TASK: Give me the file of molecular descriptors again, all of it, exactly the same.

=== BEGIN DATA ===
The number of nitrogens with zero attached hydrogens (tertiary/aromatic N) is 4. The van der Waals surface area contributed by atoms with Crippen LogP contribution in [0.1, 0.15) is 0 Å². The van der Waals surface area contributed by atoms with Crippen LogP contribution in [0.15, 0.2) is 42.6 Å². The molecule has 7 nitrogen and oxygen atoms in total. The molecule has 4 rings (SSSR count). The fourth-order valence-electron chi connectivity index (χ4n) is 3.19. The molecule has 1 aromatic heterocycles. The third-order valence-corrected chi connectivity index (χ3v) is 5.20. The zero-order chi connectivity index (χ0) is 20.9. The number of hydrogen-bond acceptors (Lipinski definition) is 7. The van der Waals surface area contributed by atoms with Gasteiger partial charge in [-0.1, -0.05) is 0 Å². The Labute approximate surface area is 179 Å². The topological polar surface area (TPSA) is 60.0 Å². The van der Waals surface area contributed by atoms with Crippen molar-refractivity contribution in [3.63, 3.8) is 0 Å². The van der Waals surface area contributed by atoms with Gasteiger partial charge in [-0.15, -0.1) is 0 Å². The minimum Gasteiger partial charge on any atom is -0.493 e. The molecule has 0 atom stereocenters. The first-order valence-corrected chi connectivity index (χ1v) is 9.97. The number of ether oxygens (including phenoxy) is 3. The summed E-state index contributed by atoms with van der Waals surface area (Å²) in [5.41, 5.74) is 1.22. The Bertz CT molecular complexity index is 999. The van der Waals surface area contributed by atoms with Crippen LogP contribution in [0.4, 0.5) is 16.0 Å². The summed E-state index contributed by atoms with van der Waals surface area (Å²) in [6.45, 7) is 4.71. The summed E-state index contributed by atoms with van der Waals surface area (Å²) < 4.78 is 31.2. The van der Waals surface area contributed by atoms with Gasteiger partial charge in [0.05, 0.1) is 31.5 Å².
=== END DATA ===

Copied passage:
The number of nitrogens with zero attached hydrogens (tertiary/aromatic N) is 4. The van der Waals surface area contributed by atoms with Crippen LogP contribution in [0.1, 0.15) is 0 Å². The van der Waals surface area contributed by atoms with Crippen LogP contribution in [0.15, 0.2) is 42.6 Å². The molecule has 7 nitrogen and oxygen atoms in total. The molecule has 4 rings (SSSR count). The fourth-order valence-electron chi connectivity index (χ4n) is 3.19. The molecule has 1 aromatic heterocycles. The third-order valence-corrected chi connectivity index (χ3v) is 5.20. The zero-order chi connectivity index (χ0) is 20.9. The number of hydrogen-bond acceptors (Lipinski definition) is 7. The van der Waals surface area contributed by atoms with Gasteiger partial charge in [-0.1, -0.05) is 0 Å². The Labute approximate surface area is 179 Å². The topological polar surface area (TPSA) is 60.0 Å². The van der Waals surface area contributed by atoms with Crippen molar-refractivity contribution in [3.63, 3.8) is 0 Å². The van der Waals surface area contributed by atoms with Gasteiger partial charge in [-0.15, -0.1) is 0 Å². The minimum Gasteiger partial charge on any atom is -0.493 e. The molecule has 0 atom stereocenters. The first-order valence-corrected chi connectivity index (χ1v) is 9.97. The number of ether oxygens (including phenoxy) is 3. The summed E-state index contributed by atoms with van der Waals surface area (Å²) in [5.41, 5.74) is 1.22. The Bertz CT molecular complexity index is 999. The van der Waals surface area contributed by atoms with Crippen LogP contribution in [0.4, 0.5) is 16.0 Å². The summed E-state index contributed by atoms with van der Waals surface area (Å²) in [6.45, 7) is 4.71. The summed E-state index contributed by atoms with van der Waals surface area (Å²) < 4.78 is 31.2. The van der Waals surface area contributed by atoms with Gasteiger partial charge in [0.05, 0.1) is 31.5 Å².